I know this is hard to fathom, but hold on to your hats, or your hoodies. Bribery and graft is running rampant throughout the country, and the government is always on the alert to bring such activities under control – that is after they divvy up their own share. Right now decision makers in Athens have turned their sights on civil servants who call themselves driving examiners. The idea is that people are paying off the examiners in order to get their driving licenses. And some, aren’t even bothering to attend driving school, which is mandatory – instead, they just pay the instructors to list them as being in attendance and passing the written exam with flying colors. (Hint...since Greek drivers are the most dangerous creatures on Europe’s highways, perhaps something sinister is afoot).
Well, in an attempt to combat these situations, significant changes in the process of obtaining a driving license are in the works at parliament and several new systems expected to go into effect as of May 1, 2018. Initially, the most important change concerns the establishment of a control room through which the prospective driver will no longer have contact with his or her examiner. That’s right . . . they’ll be alone in the car, while the examiner sits in front of a computer, perhaps even in a different city, making sure seat belts are fastened and the correct signals and turns are being used. According to the explanation of the Deputy Minister of Infrastructure and Transport, Nikos Mavraganis, cameras and microphones will be installed in the cars of the driving schools so that during the examination, the examiner will be able to see through the internet the prospective driver, observe the way he drives and to give him orders. At the time of the examination, only the driving instructor and no one from the motor vehicle department will be in the car with the candidate driver. In other words, examiner and examinee will have no physical contact, making it impossible for money to change hands (unless, of course, someone devises a way to exchange bit coins through their iPhones). The minister went on to explain that for each test the examiner will be selected through a lottery-type process and will change every day. It is expected that this way the bribing of examiners to issue a driving licence will be abolished, while at the same time driving tests can be given on a regular basis without waiting for an available examiner, who may be on a personal day, a sick day, a holiday, a name day . . . or just off having coffee.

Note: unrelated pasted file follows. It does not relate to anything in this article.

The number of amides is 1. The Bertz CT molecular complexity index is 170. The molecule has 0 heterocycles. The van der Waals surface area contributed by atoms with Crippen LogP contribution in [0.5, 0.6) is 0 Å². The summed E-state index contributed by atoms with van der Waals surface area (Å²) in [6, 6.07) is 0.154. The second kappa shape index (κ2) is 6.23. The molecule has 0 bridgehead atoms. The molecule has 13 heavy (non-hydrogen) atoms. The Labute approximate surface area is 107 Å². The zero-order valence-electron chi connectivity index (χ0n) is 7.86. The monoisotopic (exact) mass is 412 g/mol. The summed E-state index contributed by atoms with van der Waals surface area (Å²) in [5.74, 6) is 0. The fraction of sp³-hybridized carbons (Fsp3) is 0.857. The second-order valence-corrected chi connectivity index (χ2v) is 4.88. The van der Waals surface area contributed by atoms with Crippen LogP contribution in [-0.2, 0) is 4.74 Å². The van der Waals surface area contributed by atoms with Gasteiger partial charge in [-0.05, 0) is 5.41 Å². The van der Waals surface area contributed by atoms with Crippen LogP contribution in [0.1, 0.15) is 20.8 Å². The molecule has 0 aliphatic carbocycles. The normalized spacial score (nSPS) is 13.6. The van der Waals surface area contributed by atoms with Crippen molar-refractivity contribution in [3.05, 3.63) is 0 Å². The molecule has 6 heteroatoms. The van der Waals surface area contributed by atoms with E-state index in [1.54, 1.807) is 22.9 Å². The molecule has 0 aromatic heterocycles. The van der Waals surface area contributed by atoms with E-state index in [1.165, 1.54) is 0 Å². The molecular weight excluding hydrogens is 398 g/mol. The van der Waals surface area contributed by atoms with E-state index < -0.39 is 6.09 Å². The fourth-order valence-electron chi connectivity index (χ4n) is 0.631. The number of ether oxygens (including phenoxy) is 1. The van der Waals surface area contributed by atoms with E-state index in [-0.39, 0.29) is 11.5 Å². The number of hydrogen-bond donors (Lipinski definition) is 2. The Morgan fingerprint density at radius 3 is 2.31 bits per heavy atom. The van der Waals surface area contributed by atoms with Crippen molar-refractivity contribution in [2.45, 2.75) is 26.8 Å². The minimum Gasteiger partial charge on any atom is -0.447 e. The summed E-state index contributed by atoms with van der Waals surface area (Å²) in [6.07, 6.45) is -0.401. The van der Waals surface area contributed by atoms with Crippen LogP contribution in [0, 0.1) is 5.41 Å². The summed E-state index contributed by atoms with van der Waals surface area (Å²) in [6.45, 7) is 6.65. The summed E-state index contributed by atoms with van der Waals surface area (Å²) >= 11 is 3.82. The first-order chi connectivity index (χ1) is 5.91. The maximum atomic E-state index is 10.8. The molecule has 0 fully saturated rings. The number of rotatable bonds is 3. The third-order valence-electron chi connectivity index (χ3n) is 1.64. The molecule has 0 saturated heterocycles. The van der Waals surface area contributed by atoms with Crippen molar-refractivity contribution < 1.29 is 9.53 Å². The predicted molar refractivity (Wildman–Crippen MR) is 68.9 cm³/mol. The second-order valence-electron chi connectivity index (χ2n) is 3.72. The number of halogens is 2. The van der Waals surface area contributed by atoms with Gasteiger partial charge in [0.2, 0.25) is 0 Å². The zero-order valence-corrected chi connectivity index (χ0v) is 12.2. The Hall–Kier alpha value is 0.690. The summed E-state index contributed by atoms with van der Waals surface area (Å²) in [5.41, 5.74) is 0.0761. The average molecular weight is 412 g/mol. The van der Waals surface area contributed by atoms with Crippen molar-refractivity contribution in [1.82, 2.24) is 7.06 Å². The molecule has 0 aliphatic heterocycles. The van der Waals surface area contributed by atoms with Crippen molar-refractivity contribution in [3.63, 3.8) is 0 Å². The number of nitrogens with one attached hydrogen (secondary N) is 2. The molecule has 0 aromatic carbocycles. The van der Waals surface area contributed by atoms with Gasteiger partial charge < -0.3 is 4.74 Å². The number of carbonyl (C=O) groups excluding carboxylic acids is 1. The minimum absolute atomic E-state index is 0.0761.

While that part of the new bill will deal with sticky-fingered examiners, another section will go after the driving school instructors, who, let’s face it, are also responsible for putting death-squad drivers on our public streets to the tune of 150,000 per year.
Apparently, some culprits are accepting cash (no credit cards please) for issuing a certificate of completion for the mandatory 20 hours of instruction while so-called students are sipping latte at the nearest Grigoris (Greece’s answer to Starbucks). The government will deal with this situation by instituting daily checks at driving schools to verify the presence of prospective drivers in the theory lessons. Therefore, all driving schools must install a special computer system from the ministry to monitor their premises and to keep tabs on students and insure their rumps are in their assigned seats. Actually, they could have asked my 5th grade teacher, Mrs. Bumberger . . . she simply used a set of cards, and knew exactly who was playing hooky.
Now, if the government could only find a way to insure driving students implement what they learn, instead of using their vehicles as deadly weapons, perhaps the country’s grizzly title of “deadliest drivers in Europe” will become a thing of the past.